In the school choice debate, some opponents say that students with special needs will be left out. Supporters of school choice know this is not true.
Senate Bill 1 would create a voucher program and significantly expand the EITC, allowing many more students, including those with special needs, to get scholarships to non-public schools.
The Catholic school system is the largest provider of nonpublic education in Pennsylvania. Catholic schools view their role as partners in fulfilling parents’ role as primary educators as well as their moral obligation to educate their children. Admission to a Catholic school involves collaboration with parents to define a student’s individual needs and a plan to meet those needs as best as the school is able. Many Catholic schools provide special education or assisted education through specific programs, specially certified staff and/or entire buildings designed to educate those with special needs. Catholic schools coordinate instructional support through local Intermediate Units and other state and federally funded programs. All dioceses have policies to place transfer students who are behind where they should be academically into an appropriate grade level to get them on a reasonable timeline for high school graduation. Catholic schools work with parents to determine what the best course of action will be for the child to succeed, thus educating the total person with dignity.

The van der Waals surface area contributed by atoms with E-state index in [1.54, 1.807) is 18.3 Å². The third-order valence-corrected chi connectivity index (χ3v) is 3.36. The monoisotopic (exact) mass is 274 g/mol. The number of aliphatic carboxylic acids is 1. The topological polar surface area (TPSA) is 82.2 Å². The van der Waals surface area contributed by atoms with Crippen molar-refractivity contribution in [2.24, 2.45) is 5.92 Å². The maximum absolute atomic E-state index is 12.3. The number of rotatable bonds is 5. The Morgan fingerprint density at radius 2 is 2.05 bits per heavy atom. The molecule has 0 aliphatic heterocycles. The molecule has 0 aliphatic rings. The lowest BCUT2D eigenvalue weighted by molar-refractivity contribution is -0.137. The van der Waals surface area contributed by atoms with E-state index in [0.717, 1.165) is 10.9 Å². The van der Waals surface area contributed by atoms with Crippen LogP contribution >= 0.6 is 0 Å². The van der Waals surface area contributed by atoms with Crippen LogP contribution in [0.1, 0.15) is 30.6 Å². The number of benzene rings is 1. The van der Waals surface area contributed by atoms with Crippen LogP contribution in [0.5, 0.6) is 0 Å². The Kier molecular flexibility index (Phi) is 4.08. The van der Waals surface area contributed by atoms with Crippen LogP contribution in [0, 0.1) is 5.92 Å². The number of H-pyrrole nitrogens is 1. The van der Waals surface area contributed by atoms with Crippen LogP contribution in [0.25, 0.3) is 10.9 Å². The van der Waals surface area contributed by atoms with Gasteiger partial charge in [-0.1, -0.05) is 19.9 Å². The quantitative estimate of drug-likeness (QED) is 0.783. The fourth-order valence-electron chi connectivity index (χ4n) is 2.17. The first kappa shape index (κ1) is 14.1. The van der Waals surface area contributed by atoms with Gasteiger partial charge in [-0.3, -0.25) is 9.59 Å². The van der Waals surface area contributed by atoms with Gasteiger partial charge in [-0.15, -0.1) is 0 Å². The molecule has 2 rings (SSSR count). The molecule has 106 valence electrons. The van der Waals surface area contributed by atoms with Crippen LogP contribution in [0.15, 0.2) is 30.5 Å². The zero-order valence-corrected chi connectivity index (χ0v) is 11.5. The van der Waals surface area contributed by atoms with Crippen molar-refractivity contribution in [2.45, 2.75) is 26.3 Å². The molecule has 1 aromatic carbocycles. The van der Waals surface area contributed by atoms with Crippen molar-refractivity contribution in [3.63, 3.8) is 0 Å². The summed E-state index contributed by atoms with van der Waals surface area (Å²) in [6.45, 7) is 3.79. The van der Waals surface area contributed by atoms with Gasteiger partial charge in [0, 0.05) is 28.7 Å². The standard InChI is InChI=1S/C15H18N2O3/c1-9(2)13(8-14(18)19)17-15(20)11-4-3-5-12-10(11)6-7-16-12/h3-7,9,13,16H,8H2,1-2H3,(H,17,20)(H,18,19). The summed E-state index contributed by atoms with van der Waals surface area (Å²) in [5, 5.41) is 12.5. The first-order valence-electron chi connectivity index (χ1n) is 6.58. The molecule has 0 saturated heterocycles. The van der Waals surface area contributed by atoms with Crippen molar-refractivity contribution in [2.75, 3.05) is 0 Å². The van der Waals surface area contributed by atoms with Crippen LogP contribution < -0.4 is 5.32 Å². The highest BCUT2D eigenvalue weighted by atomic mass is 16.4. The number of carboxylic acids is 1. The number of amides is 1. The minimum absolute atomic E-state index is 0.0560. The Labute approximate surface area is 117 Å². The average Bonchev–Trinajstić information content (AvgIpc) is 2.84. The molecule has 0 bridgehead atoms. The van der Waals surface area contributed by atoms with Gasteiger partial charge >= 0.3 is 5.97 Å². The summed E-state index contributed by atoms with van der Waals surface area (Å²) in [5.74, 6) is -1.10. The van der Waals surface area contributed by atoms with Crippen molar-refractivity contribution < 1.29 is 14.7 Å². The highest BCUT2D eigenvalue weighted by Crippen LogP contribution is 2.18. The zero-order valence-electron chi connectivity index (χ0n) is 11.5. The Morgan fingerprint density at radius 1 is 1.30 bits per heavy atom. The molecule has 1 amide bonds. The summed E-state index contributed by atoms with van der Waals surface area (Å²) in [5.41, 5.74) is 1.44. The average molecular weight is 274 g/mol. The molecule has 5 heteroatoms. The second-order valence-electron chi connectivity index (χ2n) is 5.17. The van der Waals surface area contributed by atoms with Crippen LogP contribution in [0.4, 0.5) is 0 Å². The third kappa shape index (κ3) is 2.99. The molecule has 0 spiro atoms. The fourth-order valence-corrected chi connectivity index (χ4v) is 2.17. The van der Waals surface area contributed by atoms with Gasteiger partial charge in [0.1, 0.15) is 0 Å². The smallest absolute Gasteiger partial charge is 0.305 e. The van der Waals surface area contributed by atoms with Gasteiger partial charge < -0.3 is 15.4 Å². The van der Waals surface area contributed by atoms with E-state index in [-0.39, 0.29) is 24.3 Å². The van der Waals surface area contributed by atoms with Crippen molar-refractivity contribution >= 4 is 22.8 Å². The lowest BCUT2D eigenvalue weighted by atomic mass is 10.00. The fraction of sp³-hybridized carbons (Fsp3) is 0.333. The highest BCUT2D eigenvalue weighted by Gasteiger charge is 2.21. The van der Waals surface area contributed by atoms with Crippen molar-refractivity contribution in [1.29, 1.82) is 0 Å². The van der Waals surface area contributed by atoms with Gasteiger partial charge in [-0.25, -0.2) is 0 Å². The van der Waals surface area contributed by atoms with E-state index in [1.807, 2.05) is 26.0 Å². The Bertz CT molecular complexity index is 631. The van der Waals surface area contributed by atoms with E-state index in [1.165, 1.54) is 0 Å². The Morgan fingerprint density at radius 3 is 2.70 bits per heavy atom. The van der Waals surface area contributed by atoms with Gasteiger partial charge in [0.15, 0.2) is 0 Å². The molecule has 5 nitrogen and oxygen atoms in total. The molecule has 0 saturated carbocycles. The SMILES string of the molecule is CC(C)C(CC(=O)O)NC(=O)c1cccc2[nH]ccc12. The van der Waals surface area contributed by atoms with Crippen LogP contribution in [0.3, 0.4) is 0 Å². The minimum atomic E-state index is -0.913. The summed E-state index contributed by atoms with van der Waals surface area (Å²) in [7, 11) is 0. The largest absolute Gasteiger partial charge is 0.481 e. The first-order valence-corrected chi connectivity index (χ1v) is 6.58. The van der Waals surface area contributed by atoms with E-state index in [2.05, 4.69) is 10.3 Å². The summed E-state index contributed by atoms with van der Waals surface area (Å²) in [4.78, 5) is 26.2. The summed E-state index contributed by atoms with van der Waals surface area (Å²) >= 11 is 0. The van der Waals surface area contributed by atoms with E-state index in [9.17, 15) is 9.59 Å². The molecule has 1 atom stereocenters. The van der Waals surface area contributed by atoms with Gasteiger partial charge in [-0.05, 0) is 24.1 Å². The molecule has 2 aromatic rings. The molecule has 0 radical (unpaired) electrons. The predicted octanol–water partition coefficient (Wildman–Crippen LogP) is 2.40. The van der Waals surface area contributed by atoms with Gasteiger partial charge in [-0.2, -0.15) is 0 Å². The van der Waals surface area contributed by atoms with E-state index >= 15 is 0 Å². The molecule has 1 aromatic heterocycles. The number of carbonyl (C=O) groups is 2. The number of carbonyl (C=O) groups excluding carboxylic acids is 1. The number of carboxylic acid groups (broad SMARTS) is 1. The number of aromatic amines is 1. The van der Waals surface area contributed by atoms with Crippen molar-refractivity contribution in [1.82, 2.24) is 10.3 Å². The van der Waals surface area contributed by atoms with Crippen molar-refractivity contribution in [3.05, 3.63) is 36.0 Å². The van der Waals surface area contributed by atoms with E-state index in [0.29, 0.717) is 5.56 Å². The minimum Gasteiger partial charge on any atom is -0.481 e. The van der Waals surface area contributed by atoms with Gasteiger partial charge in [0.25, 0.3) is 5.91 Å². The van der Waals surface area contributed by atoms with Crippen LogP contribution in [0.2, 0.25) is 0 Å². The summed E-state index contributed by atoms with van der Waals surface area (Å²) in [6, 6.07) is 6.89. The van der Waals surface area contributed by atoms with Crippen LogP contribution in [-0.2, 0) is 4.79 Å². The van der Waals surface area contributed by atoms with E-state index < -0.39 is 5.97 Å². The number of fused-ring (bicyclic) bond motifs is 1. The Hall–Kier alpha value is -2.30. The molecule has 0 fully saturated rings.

Financial realities prevent many parents from having any educational choices for their children, especially when students have special needs. Parents who pay their school taxes deserve some benefit from those taxes, in the form of some assistance in the exercise of their right to choose a nonpublic school, if that is best for their children. A school choice program that includes both vouchers and an increase in EITC scholarships is a step in the right direction toward expanding those opportunities to more families.
Catholic schools across Pennsylvania put significant effort into providing a nurturing environment based on dignity and respect for every student. Parents – Catholics and non-Catholics alike – desire this experience for their children with special needs. Only they can determine if this is best for their child. School choice will empower parents to make this choice, not the state.